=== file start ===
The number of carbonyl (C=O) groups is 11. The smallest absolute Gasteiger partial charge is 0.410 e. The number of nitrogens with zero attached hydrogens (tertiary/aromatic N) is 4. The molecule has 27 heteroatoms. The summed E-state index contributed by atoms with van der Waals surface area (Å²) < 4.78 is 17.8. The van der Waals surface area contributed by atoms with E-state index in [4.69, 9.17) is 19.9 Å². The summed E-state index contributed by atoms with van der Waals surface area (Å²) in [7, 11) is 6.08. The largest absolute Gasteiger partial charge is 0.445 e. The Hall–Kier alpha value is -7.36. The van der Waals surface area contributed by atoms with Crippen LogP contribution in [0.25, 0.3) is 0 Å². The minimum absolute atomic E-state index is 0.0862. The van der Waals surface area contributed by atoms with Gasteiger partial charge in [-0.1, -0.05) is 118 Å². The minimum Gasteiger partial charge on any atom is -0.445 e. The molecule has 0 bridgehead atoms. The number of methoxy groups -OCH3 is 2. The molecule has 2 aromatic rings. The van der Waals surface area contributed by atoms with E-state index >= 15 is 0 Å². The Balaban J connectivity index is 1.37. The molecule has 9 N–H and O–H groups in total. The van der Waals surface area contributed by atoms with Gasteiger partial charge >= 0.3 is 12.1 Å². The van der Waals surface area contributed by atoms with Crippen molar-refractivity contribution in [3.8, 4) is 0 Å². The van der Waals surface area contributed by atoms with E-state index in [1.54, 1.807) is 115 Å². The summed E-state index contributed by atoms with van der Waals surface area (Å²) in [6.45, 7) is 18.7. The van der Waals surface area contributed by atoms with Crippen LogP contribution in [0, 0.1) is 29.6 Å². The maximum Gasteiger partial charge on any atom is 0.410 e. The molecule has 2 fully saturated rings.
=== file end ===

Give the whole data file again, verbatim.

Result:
The number of carbonyl (C=O) groups is 11. The smallest absolute Gasteiger partial charge is 0.410 e. The number of nitrogens with zero attached hydrogens (tertiary/aromatic N) is 4. The molecule has 27 heteroatoms. The summed E-state index contributed by atoms with van der Waals surface area (Å²) < 4.78 is 17.8. The van der Waals surface area contributed by atoms with E-state index in [4.69, 9.17) is 19.9 Å². The summed E-state index contributed by atoms with van der Waals surface area (Å²) in [7, 11) is 6.08. The largest absolute Gasteiger partial charge is 0.445 e. The Hall–Kier alpha value is -7.36. The van der Waals surface area contributed by atoms with Crippen LogP contribution in [0.25, 0.3) is 0 Å². The minimum absolute atomic E-state index is 0.0862. The van der Waals surface area contributed by atoms with Gasteiger partial charge in [-0.1, -0.05) is 118 Å². The minimum Gasteiger partial charge on any atom is -0.445 e. The molecule has 0 bridgehead atoms. The number of methoxy groups -OCH3 is 2. The molecule has 2 aromatic rings. The van der Waals surface area contributed by atoms with E-state index >= 15 is 0 Å². The Balaban J connectivity index is 1.37. The molecule has 9 N–H and O–H groups in total. The van der Waals surface area contributed by atoms with Gasteiger partial charge >= 0.3 is 12.1 Å². The van der Waals surface area contributed by atoms with Crippen molar-refractivity contribution in [3.8, 4) is 0 Å². The van der Waals surface area contributed by atoms with E-state index in [1.54, 1.807) is 115 Å². The summed E-state index contributed by atoms with van der Waals surface area (Å²) in [6.45, 7) is 18.7. The van der Waals surface area contributed by atoms with Crippen LogP contribution in [0, 0.1) is 29.6 Å². The maximum Gasteiger partial charge on any atom is 0.410 e. The molecule has 2 fully saturated rings.